Sunday, June 22, 2014

Nothing original here, but we promise less blood and more alpaca-bell!

Francisco Pizarro, the Original Tourist - "Where can
I get my photo taken with the baby alpaca lady?"
Cassie and I have been on the ground in Peru for four days now, landing in Lima early Wednesday, moving on Friday to Cusco: capital city of the Incas, and first stop in a sacred pilgrimage for throngs of consumers pursuing transubstantiated vestiges of Incan culture: pom-pom hats, 12-sided stones, and photos with women holding baby alpacas.

Even as I draft this post at 3 am, the sacred Noche del Turismo rages on in the Plaza de Armas, a quarter mile down the hill from our studio. No doubt introduced by Francisco Pizarro himself, the Noche has become a key rite of the sun festival Inti Raymi. Though Cusco's Original Tourist is long gone, less flashy invaders such as ourselves continue to play a role.

But I digress. This is Cassie's bailiwick. She'll tell you about the commodification of indigenous cultures--and maybe even share our early brush with a Pachamama-UFO cult. Or not.

So we're here, gearing up to capture the sights and sounds of Peru over the next two and a half months. We've brought cameras and audio recorders and fancy bound journals. We're specifically interested in learning what we can about the social and psychological impacts of global warming in Peru. The threats to Peruvians are real and immediate. According to the Tyndall Centre for Climate Change Research, after Bangladesh and Honduras, Peru faces the greatest ecological and social risk from global warming. Among the more significant threats is the rapid loss of the Quelccaya Ice Cap, one of the principal sources of water for western Peru. In Cusco, a city of more than half a million people, the municipal utility rations water access. For most of the afternoon and after 10 in the evening, the city water's shut off.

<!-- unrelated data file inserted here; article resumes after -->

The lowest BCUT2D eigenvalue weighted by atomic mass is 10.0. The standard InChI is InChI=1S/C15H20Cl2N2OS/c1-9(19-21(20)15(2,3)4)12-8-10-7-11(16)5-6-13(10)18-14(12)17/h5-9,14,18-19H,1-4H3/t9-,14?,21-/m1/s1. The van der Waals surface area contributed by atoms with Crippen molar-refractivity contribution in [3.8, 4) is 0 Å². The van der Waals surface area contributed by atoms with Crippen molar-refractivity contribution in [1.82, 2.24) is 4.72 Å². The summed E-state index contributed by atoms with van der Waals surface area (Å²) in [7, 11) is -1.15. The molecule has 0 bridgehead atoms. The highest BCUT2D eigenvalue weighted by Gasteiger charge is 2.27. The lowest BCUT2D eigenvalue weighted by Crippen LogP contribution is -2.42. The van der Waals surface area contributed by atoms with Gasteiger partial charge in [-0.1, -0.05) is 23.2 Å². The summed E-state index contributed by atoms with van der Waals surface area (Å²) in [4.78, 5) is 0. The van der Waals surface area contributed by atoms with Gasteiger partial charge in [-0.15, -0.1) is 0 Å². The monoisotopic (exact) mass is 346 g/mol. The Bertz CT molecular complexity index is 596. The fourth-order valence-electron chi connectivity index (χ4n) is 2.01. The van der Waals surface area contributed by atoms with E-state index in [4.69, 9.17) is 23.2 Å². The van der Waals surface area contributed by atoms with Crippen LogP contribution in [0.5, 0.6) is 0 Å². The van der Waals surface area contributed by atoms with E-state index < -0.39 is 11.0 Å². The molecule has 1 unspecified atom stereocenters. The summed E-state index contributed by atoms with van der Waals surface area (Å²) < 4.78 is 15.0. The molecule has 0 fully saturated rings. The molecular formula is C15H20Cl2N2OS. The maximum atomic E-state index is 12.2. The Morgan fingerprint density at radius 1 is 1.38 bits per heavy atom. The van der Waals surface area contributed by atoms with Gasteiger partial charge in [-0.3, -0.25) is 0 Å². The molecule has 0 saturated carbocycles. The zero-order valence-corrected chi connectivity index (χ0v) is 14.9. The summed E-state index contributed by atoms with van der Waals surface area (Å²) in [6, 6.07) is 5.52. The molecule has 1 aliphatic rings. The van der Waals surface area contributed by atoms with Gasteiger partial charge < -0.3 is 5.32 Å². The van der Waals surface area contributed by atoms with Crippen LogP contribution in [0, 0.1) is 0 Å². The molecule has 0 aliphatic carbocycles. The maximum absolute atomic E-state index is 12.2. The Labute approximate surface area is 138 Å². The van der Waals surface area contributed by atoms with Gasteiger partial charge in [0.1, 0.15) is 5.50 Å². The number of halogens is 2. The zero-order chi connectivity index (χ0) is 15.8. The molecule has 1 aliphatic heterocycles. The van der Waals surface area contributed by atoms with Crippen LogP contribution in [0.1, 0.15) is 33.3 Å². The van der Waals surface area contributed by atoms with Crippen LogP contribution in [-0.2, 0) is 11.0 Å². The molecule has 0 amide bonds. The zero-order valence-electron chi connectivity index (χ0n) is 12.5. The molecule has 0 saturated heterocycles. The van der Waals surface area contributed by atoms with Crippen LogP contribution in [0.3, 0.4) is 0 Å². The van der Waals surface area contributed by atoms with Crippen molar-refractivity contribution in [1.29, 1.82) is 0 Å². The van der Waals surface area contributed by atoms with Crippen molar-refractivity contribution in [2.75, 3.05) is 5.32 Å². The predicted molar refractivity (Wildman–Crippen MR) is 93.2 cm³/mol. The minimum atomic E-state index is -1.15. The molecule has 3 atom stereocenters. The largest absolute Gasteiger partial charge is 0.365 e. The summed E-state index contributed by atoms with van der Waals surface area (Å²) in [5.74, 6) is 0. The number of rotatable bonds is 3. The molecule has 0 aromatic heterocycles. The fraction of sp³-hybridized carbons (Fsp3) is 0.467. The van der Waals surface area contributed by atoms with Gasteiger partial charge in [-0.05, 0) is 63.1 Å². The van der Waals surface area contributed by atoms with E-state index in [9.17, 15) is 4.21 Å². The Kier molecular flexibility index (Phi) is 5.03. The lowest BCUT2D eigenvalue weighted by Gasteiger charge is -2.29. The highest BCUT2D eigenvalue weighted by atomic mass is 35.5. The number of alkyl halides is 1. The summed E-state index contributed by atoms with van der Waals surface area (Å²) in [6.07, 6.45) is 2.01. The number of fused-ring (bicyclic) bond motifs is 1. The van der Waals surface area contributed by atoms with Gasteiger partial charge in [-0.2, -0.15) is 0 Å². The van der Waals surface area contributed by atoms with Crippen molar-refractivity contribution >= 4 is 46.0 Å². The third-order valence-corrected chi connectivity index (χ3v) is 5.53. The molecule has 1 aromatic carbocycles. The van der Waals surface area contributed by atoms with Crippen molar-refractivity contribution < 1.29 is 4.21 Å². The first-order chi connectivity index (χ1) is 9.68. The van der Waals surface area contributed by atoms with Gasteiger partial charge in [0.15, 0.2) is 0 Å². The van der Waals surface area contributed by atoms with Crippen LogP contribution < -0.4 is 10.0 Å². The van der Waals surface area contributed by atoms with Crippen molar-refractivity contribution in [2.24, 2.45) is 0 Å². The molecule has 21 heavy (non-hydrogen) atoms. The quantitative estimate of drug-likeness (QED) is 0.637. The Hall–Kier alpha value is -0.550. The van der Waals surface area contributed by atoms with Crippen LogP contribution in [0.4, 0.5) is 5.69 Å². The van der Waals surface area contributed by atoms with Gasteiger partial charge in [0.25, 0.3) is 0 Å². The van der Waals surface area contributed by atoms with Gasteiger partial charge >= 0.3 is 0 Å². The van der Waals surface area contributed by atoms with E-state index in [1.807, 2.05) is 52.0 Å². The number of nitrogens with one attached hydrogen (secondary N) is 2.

A study of climate change in Peru--we realize that's nothing new. But we want to see what we can add to the conversation. We'd especially like to introduce new voices and perspectives, preferably from Peruvians themselves. Cassie's reaching out to Peruvian activists and social justice organizations. We're both engaging people on the street.

I also plan to share my attempts at running over the summer, hoping to sustain my fitness for the Oregon Coast 50K in October. So far, I've come up empty, but I'm hoping to find a treadmill or flat empty field at 12,000 feet.

With any luck, we won't get abducted by vegan aliens. If you don't here from us every few days, please contact the U.S. embassy.

Anything to add, Cassie?


  1. I was haunted by the leftovers of sugar colonization in Hawaii last time i was there. Then thought of my friend's birth-great-grandfather (he never met him, and had only heard of him through me) who was the dubbed "the gold king of the Philippines", after going there during the spanish american war and scoring the gold mine. Then a week later that friend was dead. Well, I digress. I am with you in spirit. XO

    1. Nice to have your spirit with us in Peru, Sarah! We'll need to see you in the flesh when we get back!